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Long Descent: A User's Guide to the End of the Industrial Age [Paperback]

John Michael Greer
4.8 out of 5 stars  See all reviews (13 customer reviews)
Price: 12.99 & FREE Delivery in the UK. Details
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Book Description

9 Jan 2008
SeattleOil.com The Internet writings of John Michael Greer - beyond any doubt the greatest peak oil historian in the English language - have finally made their way into print. Greer fans will recognize many of the book's passages from previous essays, but will be delighted to see them fleshed out here with additional examples and analysis.The Long Descent is one of the most highly anticipated peak oil books of the year, and it lives up to every ounce of hype. Greer is a captivating, brilliantly inventive writer with a deep knowledge of history, an impressive amount of mechanical savvy, a flair for storytelling and a gift for drawing art analogies. His new book presents an astonishing view of our society's past, present and future trajectory--one that is unmatched in its breadth and depth. Reviewed by Frank Kaminski Wired.com The Long Descent is a welcome antidote to the armageddonism that often accompanies peak oil discussions. "The decline of a civilization is rarely anything like so sudden for those who live through it" writes Greer, encouragingly; it's "a much slower and more complex transformation than the sudden catastrophes imagined by many soical critics today." The changes that will follow the decline of world petroleum production are likely to be sweeping and global, Greer concludes, but from the perspective of those who live through them these changes are much more likely to take gradual and local forms. Reviewed by Bruce Sterling Americans are expressing deep concern about US dependence on petroleum, rising energy prices, and the threat of climate change. Unlike the energy crisis of the 1970s, however, there is a lurking fear that now the times are different and the crisis may not easily be resolved. The Long Descent examines the basis of such fear through three core themes: * Industrial society is following the same well-worn path that has led other civilizations into decline, a path involving a much slower and more complex transformation than the sudden catastrophes imagined by so many social critics today. * The roots of the crisis lie in the cultural stories that shape the way we understand the world. Since problems cannot be solved with the same thinking that created them, these ways of thinking need to be replaced with others better suited to the needs of our time. * It is too late for massive programs for top-down change; the change must come from individuals. Hope exists in actions that range from taking up a handicraft or adopting an "obsolete" technology, through planting an organic vegetable garden, taking charge of your own health care or spirituality, and building community. Focusing eloquently on constructive adaptation to massive change, this book will have wide appeal. John Michael Greer is a certified Master Conserver, organic gardener, and scholar of ecological history. The current Grand Archdruid of the Ancient Order of Druids in America (AODA), his widely-cited blog, The Archdruid Report (thearchdruidreport.blogspot.com) deals with peak oil, among other issues. He lives in Ashland, Oregon.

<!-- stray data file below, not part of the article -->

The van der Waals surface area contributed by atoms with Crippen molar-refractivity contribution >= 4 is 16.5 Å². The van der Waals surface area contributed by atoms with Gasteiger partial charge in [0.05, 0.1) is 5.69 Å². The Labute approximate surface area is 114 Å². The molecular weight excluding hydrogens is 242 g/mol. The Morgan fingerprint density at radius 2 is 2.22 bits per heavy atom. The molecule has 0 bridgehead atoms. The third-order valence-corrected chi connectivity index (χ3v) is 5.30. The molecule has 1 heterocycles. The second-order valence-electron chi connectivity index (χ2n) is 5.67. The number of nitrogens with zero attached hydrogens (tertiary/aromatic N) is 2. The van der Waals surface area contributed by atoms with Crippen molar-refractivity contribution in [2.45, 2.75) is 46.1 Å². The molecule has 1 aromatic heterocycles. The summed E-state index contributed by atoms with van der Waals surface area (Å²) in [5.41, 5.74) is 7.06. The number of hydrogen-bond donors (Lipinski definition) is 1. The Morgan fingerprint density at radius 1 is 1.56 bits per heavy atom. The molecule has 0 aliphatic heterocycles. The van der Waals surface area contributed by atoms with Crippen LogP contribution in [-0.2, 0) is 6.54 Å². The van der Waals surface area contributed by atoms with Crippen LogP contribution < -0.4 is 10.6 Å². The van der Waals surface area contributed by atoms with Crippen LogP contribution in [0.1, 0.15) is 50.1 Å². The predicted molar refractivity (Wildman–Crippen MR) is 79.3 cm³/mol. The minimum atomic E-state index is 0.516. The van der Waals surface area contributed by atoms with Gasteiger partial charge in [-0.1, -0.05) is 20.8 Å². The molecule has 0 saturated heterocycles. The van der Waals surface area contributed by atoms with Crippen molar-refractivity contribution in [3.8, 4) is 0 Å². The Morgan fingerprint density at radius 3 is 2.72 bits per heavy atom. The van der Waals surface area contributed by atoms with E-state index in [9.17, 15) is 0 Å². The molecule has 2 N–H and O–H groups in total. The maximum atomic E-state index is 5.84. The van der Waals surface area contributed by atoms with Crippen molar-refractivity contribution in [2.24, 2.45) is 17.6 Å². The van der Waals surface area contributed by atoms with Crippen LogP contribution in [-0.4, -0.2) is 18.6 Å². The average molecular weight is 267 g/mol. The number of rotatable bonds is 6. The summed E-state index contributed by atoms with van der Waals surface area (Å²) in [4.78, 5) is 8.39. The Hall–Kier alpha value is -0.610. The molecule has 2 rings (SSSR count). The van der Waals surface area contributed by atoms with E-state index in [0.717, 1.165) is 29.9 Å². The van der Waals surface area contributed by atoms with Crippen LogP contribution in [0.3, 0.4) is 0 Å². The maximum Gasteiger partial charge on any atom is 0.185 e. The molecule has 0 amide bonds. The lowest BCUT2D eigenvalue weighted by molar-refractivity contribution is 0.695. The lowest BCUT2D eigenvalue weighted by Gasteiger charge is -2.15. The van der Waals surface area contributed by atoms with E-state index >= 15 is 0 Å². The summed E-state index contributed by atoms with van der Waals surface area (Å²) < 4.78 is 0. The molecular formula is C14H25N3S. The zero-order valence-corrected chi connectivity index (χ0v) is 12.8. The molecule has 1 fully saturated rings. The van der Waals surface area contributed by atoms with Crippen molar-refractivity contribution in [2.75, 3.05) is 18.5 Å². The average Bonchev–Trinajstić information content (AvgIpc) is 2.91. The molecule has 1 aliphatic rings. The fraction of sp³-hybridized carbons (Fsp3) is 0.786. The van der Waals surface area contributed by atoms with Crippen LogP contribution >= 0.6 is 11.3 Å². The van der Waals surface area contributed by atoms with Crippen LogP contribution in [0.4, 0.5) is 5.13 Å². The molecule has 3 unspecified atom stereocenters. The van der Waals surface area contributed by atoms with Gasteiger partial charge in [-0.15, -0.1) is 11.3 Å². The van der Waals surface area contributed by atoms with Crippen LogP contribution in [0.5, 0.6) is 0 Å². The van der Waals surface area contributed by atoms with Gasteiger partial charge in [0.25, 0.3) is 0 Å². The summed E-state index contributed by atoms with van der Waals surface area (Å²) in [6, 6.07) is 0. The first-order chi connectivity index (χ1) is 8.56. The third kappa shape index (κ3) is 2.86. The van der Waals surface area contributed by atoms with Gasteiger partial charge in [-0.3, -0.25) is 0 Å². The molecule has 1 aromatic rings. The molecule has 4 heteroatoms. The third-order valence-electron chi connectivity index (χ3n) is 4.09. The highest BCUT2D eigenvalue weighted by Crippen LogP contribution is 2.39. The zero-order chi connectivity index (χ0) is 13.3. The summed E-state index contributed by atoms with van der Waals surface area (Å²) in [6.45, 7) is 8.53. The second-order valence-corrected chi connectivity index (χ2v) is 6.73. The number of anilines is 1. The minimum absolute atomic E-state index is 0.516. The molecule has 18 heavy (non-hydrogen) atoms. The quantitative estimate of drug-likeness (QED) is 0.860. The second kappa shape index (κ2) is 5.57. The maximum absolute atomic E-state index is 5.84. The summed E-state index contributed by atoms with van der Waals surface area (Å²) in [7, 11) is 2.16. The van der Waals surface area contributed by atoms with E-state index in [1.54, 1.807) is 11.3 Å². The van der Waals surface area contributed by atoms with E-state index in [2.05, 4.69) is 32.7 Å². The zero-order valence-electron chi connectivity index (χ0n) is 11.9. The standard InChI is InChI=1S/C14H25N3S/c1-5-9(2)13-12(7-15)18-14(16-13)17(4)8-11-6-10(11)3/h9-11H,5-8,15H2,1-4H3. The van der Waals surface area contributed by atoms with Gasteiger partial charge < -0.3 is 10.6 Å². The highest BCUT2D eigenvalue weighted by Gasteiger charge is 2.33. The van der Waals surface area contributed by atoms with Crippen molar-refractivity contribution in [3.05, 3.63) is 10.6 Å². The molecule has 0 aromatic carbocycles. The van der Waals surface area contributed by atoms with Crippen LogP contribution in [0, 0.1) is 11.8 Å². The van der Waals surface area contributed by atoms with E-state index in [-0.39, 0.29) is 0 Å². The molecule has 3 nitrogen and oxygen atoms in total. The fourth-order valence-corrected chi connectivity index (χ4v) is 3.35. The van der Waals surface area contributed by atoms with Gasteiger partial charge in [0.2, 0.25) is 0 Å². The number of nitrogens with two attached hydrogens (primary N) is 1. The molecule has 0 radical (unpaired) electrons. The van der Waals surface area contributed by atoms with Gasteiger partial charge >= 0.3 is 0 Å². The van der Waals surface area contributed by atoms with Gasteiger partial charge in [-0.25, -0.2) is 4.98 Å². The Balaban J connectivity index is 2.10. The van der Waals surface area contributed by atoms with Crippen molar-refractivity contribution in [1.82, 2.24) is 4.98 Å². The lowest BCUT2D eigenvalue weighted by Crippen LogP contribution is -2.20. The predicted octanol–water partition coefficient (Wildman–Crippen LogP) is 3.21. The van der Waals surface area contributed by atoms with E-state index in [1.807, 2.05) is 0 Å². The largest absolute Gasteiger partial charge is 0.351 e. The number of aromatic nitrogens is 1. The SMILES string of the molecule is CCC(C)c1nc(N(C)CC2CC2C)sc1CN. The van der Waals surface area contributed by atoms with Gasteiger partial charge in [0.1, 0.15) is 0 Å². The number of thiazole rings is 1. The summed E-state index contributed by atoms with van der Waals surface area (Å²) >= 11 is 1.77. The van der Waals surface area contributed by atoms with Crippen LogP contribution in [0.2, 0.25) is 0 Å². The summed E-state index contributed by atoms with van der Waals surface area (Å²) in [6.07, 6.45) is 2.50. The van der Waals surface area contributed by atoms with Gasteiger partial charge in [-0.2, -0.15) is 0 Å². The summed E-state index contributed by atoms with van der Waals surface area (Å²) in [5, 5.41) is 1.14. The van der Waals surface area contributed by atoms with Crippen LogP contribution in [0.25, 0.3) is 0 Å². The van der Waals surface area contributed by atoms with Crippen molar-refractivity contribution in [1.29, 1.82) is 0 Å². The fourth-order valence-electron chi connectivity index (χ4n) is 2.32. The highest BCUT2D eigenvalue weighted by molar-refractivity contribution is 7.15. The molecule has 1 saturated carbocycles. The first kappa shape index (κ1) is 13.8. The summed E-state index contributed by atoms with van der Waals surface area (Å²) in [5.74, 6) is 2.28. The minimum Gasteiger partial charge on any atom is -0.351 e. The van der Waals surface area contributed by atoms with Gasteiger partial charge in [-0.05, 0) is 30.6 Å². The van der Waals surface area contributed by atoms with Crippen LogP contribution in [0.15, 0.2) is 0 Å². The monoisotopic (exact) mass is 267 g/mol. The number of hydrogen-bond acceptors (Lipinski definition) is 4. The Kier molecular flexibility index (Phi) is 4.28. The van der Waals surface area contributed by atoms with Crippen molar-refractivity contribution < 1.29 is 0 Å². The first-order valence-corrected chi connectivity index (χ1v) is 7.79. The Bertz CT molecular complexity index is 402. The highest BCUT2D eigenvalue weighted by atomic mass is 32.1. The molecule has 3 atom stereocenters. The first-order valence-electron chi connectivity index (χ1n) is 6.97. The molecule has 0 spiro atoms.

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Product details

  • Paperback: 288 pages
  • Publisher: New Society Publishers (9 Jan 2008)
  • Language: English
  • ISBN-10: 0865716099
  • ISBN-13: 978-0865716094
  • Product Dimensions: 22.1 x 15.2 x 2 cm
  • Average Customer Review: 4.8 out of 5 stars  See all reviews (13 customer reviews)
  • Amazon Bestsellers Rank: 302,463 in Books (See Top 100 in Books)
  • See Complete Table of Contents

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Product Description

About the Author

John Michael Greer is a certified Master Conserver, organic gardener and scholar of ecological history. His widely-cited blog, The Archdruid Report, deals with peak oil. He is the author of The Long Descent and lives in Ashland, Oregon.

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Most Helpful Customer Reviews
16 of 16 people found the following review helpful